What is an Alley Oop in Basketball?

Basketball is one of the most exciting sports on planet Earth. It’s incredibly fast paced, constantly back-and-forth, and typically goes down to the wire. In addition, it also has some of the best athletes on Earth pulling off a range of impressive moves.

Of those, is the alley oop. The high-flying maneuver is one of the coolest moves in any sport. This guide will look at what it is, how it works, and its history, in order to better explain why.

An Alley to an Oop

An alley oop is one of the most exciting and flashy moves in all of basketball. At its core, it’s simply a pass into a dunk. However, in practice it’s a much cooler (and harder to pull off) play.

When an alley oop occurs a player tosses the ball up either to or just above the rim. Then, another player (typically a big man or high-flying wing) jumps up, grabs the ball in midair, and either lays it in the basket or (more commonly) slams it through the rim.

In either case, the play counts as an assist for the player that threw the ball, and it’s two points for the team just like a normal dunk would be. It’s extremely hard to pull off, and requires a good amount of basketball IQ, but it’s extremely efficient and fun to execute correctly.

The move is most common on fast breaks when the defense doesn’t have time to get set, but it can also be employed in a half court set when a guard drives into the middle of the defense and gets the big men to collapse, or on a special in-bounds play. Either way, it ends the same.

Jumping Through History

Alley oop may sound like a bit of an odd term, and that’s because it has an interesting origin. The phrase comes from a French term alley hop!, which refers to the cry a circus acrobat makes right when they’re about to leap from one trapeze or platform to another.

That phrase has long been known, but it slowly transitioned into alley oop during the 1950’s when San Francisco 49ers quarterback Y.A. Tittle threw high passers to R.C. Owens. 

During such plays, Owens would jump over smaller cornerbacks to snatch the ball out of the air in a similar manner to how basketball players finish alley oops today. Also during that time, taller NBA players like K.C. Jones and Bill Russell began catching dunking passes of their own.

Both of those moments led to the creation of the alley oop pass, which eventually solely became known at the alley oop. The move died out a bit in football, but it only grew more and more popular in basketball as time went on. 

In fact, the Phillips 66ers had it as a set play in their playbook during the 1960’s. Nobody knows which player popularized the move or where it began to gain ground, but it truly became a modern staple in the late 1970’s due to how much Magic Johnson and Greg Kesler used it.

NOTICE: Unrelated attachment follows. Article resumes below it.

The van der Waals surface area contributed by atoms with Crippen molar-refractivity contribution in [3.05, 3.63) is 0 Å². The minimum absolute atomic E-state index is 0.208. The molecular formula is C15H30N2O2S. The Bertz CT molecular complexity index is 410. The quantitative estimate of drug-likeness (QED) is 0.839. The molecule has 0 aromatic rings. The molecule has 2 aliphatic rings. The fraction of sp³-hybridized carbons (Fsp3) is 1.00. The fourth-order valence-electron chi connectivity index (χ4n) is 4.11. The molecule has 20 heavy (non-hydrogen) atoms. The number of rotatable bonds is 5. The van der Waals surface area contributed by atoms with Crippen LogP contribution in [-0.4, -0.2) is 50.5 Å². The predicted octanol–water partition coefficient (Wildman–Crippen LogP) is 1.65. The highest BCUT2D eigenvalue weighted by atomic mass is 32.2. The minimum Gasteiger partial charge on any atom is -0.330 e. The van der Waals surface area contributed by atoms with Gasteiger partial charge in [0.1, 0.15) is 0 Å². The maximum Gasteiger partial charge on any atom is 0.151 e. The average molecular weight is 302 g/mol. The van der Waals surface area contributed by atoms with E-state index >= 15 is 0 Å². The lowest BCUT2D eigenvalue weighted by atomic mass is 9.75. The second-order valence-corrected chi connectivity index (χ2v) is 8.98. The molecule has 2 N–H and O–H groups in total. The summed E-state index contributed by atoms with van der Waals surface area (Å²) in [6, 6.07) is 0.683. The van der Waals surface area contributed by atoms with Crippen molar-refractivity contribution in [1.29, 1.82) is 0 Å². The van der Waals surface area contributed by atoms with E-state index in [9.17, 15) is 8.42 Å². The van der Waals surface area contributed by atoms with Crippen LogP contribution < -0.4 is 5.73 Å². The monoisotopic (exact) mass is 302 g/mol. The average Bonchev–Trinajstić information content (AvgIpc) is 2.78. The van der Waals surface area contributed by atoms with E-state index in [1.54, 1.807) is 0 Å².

The duo connected for plenty of alley oops, and employed it a lot during their run to the 1979 National Championship. That immortalized it in basketball history and many other teams began to use it in a range of different plays. That got it to where it is today.

Going Up and Over

Alley oops are incredibly cool, but they are incredibly effective too. The move isn’t just flash, it’s also a guaranteed two points that generate a lot of hype and can help build momentum in the game.

However, they take a good amount of work between the passer and the person catching the pass. Both players need to know it’s coming, and they have to make sure they’re in sync while moving toward the hoop.

For that reason, alley oops tend to be set plays in the half court set and improvised during a fast break. Either way, they greatly depend on basketball IQ. Not only do both athletes need to recognize the play at the same time, they need to go for it as well.

In a set play, that’s not an issue. During a fast break, it can lead to disaster if both players don’t know what’s happening. It takes a lot of practice and chemistry for an alley oop to happen during a game. That’s why they typically come from top guards and athletic bigs. 

Final Words

Few moves in any sport are more iconic than the alley oop. It’s not just fun to watch or execute, it’s also inherently tied to basketball. It has been the symbol of the game for a long time, and perfectly represents what makes it so exciting. That won’t change anytime soon.

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